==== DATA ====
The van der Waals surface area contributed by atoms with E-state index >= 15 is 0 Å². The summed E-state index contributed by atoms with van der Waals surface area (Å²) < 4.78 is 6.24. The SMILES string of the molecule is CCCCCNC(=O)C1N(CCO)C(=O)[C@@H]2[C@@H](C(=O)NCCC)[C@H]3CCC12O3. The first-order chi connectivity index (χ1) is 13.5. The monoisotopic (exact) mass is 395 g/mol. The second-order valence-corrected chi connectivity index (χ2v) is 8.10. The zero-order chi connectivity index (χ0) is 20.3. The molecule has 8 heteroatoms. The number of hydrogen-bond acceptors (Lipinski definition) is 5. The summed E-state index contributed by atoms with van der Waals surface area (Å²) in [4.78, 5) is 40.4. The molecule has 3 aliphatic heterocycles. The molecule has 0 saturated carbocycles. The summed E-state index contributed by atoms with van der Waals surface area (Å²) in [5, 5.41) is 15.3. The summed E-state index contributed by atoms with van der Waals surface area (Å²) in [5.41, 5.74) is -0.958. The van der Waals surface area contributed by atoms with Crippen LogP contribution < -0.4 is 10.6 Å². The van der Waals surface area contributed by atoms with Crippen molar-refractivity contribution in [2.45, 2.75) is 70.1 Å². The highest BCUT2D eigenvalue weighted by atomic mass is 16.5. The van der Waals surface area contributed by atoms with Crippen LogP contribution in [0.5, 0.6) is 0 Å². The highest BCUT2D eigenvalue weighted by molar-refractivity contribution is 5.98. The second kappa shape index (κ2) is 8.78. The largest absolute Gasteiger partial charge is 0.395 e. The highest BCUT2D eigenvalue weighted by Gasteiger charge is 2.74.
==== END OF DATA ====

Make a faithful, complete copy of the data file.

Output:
The van der Waals surface area contributed by atoms with E-state index >= 15 is 0 Å². The summed E-state index contributed by atoms with van der Waals surface area (Å²) < 4.78 is 6.24. The SMILES string of the molecule is CCCCCNC(=O)C1N(CCO)C(=O)[C@@H]2[C@@H](C(=O)NCCC)[C@H]3CCC12O3. The first-order chi connectivity index (χ1) is 13.5. The monoisotopic (exact) mass is 395 g/mol. The second-order valence-corrected chi connectivity index (χ2v) is 8.10. The zero-order chi connectivity index (χ0) is 20.3. The molecule has 8 heteroatoms. The number of hydrogen-bond acceptors (Lipinski definition) is 5. The summed E-state index contributed by atoms with van der Waals surface area (Å²) in [4.78, 5) is 40.4. The molecule has 3 aliphatic heterocycles. The molecule has 0 saturated carbocycles. The summed E-state index contributed by atoms with van der Waals surface area (Å²) in [5, 5.41) is 15.3. The summed E-state index contributed by atoms with van der Waals surface area (Å²) in [5.41, 5.74) is -0.958. The van der Waals surface area contributed by atoms with Crippen LogP contribution < -0.4 is 10.6 Å². The van der Waals surface area contributed by atoms with Crippen molar-refractivity contribution in [2.45, 2.75) is 70.1 Å². The highest BCUT2D eigenvalue weighted by atomic mass is 16.5. The van der Waals surface area contributed by atoms with Crippen LogP contribution in [0.5, 0.6) is 0 Å². The highest BCUT2D eigenvalue weighted by molar-refractivity contribution is 5.98. The second kappa shape index (κ2) is 8.78. The largest absolute Gasteiger partial charge is 0.395 e. The highest BCUT2D eigenvalue weighted by Gasteiger charge is 2.74.